And Mich no. 2:
The good Mitch, by contrast, is a principled but practical conservative who respects the intelligence of voters and would rather get something done than score political points. Daniels is a genuine fiscal conservative who took a $600 million state budget deficit and turned it into a $1 billion surplus but managed to do so without cutting spending for education and even increased funding for child welfare services. He pushed hard to lower property taxes but didn't hesitate to propose temporary hikes in income and sales taxes to keep the state in the black. He privatized the state's toll road and then used the $4 billion proceeds to launch a major public works investment program.

Summing up:
In a prescient speech earlier this year in Washington, the governor of Indiana told a group of fellow conservatives that they could not regain the trust of the American people unless they accepted gracefully their new role as the loyal opposition and learned to root for the success of the country and its political institutions. The question now facing Republicans is whether they are willing to follow Indiana Mitch and become a vital and active part of the solution, or continue to follow Washington Mitch off the political cliff.

Read the whole piece. It is going to be a long slow slog for the 'good' Mitches of the party to recapture their own party. But, it could happen. And there is always David Frum, former pompous twit and now voice of reason.

change we can believe in.


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10 December 2009

The other conservatives

James DeMint's take on what the Republican Party must do, from The Washington Monthly.

Conservative Sen. Jim DeMint (R-S.C.) on Wednesday called out the leadership of the Republican Party for straying too far from conservative principles.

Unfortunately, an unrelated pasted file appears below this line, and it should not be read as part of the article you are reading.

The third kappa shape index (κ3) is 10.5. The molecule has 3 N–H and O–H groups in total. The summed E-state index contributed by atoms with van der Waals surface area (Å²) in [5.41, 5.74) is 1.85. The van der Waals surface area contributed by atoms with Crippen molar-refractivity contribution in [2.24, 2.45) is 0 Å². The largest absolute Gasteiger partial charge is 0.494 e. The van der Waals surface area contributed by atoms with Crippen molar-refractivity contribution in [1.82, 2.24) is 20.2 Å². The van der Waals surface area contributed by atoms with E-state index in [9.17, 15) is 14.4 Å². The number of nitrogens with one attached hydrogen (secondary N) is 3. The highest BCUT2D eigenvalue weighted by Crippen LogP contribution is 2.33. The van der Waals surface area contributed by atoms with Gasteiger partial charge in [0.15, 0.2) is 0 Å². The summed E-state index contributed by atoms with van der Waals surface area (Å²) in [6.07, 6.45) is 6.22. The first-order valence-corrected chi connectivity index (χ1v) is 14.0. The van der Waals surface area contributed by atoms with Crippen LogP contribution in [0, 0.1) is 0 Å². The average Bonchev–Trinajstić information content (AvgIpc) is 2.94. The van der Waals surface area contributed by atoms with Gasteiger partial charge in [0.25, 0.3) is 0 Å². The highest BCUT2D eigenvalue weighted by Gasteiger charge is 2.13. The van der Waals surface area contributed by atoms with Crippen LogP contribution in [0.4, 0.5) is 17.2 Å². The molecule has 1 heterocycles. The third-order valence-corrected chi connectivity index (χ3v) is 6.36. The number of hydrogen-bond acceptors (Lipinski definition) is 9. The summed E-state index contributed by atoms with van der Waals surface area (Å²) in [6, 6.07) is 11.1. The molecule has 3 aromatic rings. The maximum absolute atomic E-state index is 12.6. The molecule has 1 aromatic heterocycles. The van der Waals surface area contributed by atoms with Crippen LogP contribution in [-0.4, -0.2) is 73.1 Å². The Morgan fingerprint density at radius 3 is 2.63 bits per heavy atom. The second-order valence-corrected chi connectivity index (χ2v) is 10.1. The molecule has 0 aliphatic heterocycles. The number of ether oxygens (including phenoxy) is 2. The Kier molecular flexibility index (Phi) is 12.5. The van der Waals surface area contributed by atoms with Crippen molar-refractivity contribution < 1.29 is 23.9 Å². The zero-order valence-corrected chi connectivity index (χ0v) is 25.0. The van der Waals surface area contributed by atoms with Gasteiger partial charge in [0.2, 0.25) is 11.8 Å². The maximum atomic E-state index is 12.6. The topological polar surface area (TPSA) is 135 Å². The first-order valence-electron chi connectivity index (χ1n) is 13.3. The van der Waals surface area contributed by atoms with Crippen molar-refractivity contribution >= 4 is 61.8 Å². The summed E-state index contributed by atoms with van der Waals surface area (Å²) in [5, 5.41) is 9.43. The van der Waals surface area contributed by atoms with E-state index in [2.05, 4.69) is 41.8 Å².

DeMint, in an interview with the Christian Broadcast Network, also said that he is trying to recruit a new crop of GOP lawmakers to challenge the party establishment.

"The problem in the Republican Party is that the leadership has gone to the left," he said. "I need some new Republicans."

yes, I think we could all use some new Republicans.

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Sane conservatives!, take four

They're out there I tell you! One of them has finally figured out the consequences of being the party of NO.

David Frum, of all people.

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09 December 2009

Another thing about education

It can involve a lot of work on the part of the educators.

Especially at the end of the semester.

Which is why posts have been a little thin lately. But I can see light at the end of the tunnel.

especially when one has cats and dogs that must be tended to.

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The value of an education

This just in from the Washington Monthly.

* Oh my: "A report by the American Association of State Colleges and Universities indicates that the U.S. is one of only two nations on Earth in which people aged 25 to 34 have lower educational attainment than their parents."

Meanwhile, just about every state is raising tuition much faster than the rate of inflation.

although that doesn't explain the size of my last pay raise.